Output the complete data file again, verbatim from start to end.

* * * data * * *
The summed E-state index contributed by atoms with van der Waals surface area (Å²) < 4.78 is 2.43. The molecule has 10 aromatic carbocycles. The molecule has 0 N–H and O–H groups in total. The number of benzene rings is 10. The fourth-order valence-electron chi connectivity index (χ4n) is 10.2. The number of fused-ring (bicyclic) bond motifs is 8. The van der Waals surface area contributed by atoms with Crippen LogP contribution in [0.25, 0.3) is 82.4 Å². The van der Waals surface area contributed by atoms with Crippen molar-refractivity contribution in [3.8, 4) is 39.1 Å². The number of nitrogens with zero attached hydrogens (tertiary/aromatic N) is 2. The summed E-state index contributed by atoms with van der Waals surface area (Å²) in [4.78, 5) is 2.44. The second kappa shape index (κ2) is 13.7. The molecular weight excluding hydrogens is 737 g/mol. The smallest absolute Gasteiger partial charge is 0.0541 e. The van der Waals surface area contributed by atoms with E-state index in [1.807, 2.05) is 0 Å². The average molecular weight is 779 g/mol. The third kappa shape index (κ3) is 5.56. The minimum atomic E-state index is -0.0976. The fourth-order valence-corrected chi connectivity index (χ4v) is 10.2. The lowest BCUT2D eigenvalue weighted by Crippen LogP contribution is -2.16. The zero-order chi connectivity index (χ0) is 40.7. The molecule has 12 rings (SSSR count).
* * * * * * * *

The summed E-state index contributed by atoms with van der Waals surface area (Å²) < 4.78 is 2.43. The molecule has 10 aromatic carbocycles. The molecule has 0 N–H and O–H groups in total. The number of benzene rings is 10. The fourth-order valence-electron chi connectivity index (χ4n) is 10.2. The number of fused-ring (bicyclic) bond motifs is 8. The van der Waals surface area contributed by atoms with Crippen LogP contribution in [0.25, 0.3) is 82.4 Å². The van der Waals surface area contributed by atoms with Crippen molar-refractivity contribution in [3.8, 4) is 39.1 Å². The number of nitrogens with zero attached hydrogens (tertiary/aromatic N) is 2. The summed E-state index contributed by atoms with van der Waals surface area (Å²) in [4.78, 5) is 2.44. The second kappa shape index (κ2) is 13.7. The molecular weight excluding hydrogens is 737 g/mol. The smallest absolute Gasteiger partial charge is 0.0541 e. The van der Waals surface area contributed by atoms with E-state index in [1.807, 2.05) is 0 Å². The average molecular weight is 779 g/mol. The third kappa shape index (κ3) is 5.56. The minimum atomic E-state index is -0.0976. The fourth-order valence-corrected chi connectivity index (χ4v) is 10.2. The lowest BCUT2D eigenvalue weighted by Crippen LogP contribution is -2.16. The zero-order chi connectivity index (χ0) is 40.7. The molecule has 12 rings (SSSR count).